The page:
Protect the purity of language? Does anyone "protect" the English language? NO. English is a pirate language it will steal words from anywhere. Why say earthquake induced tidal wave when tsunami works perfectly well. The reason there are only 2 languages in the world. English - and everything else.
19:26 January 8, 2012 by hOU

Let's stay in the world of languages w/ umpteen cases and the curse of gender. There are strong reasons English is King.
22:33 January 11, 2012 by rwk
I got bored of reading lots of stupid comments. The danger to the German language is not from other languages, but from the lack of care in language as a whole. Entire tenses are becoming out of fashion, and increasing language simplification by the unwashed masses is making classical German seem out of date. Yet, I get irritated when Germans (and others) do a poor job of translating into English. I accept this when it is informal writing or speaking in person, but please...when making a sign, writing a book, or designing a website, PLEASE have a native speaker look it over. I wouldn't DARE present something to the public in German I wrote, because I know I am not an expert.

Yes, English in the US is being subverted in some dangerous ways. I don't mind the introduction of new words so much as incompatible grammar, such as the double negative.

Mentioned before was 'High German' and 'Low German' . English speakers, please realize these terms refer to the elevation of the area in which the dialect is spoken, not a judgement of economic or social class. Low German was spoken in the flatlands of the North. It is dying out. THIS language will die soon if not given care. It (low German: Plattdeutch) is interesting as it is more similar to English than the now commonplace High German.

So, in conclusion: don't try to prevent foreign words from entering German, but rather, teach people to speak the existing German grammar properly.
14:41 January 12, 2012 by janreg58
I agree with rwk completely!! Just don't let other languages be put before the German language. For example: in the US people in work places and schools,are having to learn Spanish. Why? because we are being too easy with the spanish speaking immigrants, and we are not making English our national language. Documents are written in English and Spanish only. If you want to live in another country, you must do as they do. ASSIMILATE OR VACATE!!
17:46 January 12, 2012 by royp
OK, Germans can keep Gemany a German language only country, but no cheating by dubbing TV or films into German, or translating books magazines etc. All media should be in original pure language form.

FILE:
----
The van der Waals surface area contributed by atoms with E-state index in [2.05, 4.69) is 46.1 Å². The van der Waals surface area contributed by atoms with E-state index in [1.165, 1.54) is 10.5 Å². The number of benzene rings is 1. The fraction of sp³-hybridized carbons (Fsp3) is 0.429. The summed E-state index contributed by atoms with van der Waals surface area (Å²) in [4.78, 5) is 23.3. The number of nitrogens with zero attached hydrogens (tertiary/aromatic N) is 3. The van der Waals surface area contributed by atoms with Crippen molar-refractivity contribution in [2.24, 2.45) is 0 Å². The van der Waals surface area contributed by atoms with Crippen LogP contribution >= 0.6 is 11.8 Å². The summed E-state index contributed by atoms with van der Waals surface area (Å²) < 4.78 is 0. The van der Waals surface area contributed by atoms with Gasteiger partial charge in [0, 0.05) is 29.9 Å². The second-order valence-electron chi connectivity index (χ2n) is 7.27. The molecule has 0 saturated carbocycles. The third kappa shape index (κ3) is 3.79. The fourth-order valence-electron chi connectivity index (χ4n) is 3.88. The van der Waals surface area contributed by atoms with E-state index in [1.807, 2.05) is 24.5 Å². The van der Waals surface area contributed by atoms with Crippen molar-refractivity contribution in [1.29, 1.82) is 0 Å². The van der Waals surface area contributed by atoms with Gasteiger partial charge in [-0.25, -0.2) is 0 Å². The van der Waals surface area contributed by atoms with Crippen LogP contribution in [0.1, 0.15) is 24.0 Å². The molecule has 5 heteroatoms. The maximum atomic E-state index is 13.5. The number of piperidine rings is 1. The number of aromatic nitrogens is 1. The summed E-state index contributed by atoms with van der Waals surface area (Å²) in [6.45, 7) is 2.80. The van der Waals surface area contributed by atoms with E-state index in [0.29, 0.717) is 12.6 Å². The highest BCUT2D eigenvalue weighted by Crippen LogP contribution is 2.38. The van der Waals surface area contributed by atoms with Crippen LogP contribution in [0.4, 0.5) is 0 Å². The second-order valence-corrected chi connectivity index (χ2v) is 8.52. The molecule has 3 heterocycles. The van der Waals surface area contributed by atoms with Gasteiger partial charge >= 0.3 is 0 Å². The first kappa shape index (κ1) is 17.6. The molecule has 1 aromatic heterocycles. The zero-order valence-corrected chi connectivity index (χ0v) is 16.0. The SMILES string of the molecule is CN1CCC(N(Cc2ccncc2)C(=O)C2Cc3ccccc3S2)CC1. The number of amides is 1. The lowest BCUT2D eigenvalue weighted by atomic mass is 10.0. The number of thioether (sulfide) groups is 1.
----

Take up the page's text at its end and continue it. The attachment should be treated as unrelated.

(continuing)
Great way to get rid of crappy German dubbing actors that ruin good TV shows.
05:17 January 20, 2012 by Jeff10
@ Frankiep: Good points, especially pointing out that English is a Germanic language. A few years ago, an internet joke was circulating in the US. It started out something along these lines:

The European Commission has just announced an agreement whereby English will be the official language of the European Union rather than German, which was the other possibility.

As part of the negotiations, the British Government conceded that English spelling had some room for improvement and has accepted a 5- year phase-in plan that would become known as "Euro-English".

In the first year, "s" will replace the soft "c". Sertainly, this will make the sivil servants jump with joy. The hard "c" will be dropped in favour of "k". This should klear up konfusion, and keyboards kan have one less letter. There will be growing publik enthusiasm in the sekond year when the troublesome "ph" will be replaced with "f". This will make words like fotograf 20% shorter.

In the 3rd year, publik akseptanse of the new spelling kan be expekted to reach the stage where! more komplikated changes are possible.

Governments will enkourage the removal of double letters which have always ben a deterent to akurate speling.

Also, al wil agre that the horibl mes of the silent "e" in the languag is disgrasful and it should go away.

By the 4th yer people wil be reseptiv to steps such as

replasing "th" with "z" and "w" with "v".

During ze fifz yer, ze unesesary "o" kan be dropd from vordskontaining "ou" and after ziz fifz yer, ve vil hav a reil sensi bl riten styl.

Zer vil be no mor trubl or difikultis and evrivun vil find it ezi tu understand ech oza. Ze drem of a united urop vil finali kum tru.

Und efter ze fifz yer, ve vil al be speking German like zey vunted in ze forst plas.

If zis mad you smil, pleas pas on to oza pepl.
01:11 February 5, 2012 by Runnerguy45
I totally understand Mrs Daisy's point. Here in the States many Latinos refuse to learn English and it does cause havoc in our school system. When my son was in 1st grade in Southern California they had to have seperate classes and teachers for the Latinos, many who were illegaly !!! Free lunches, free breakfast and no willingness to learn English.

If people in Germany refuse to learn the language they saying by their actions we will change the country to what we want with no regard for tradition or heritage.

Thats wrong.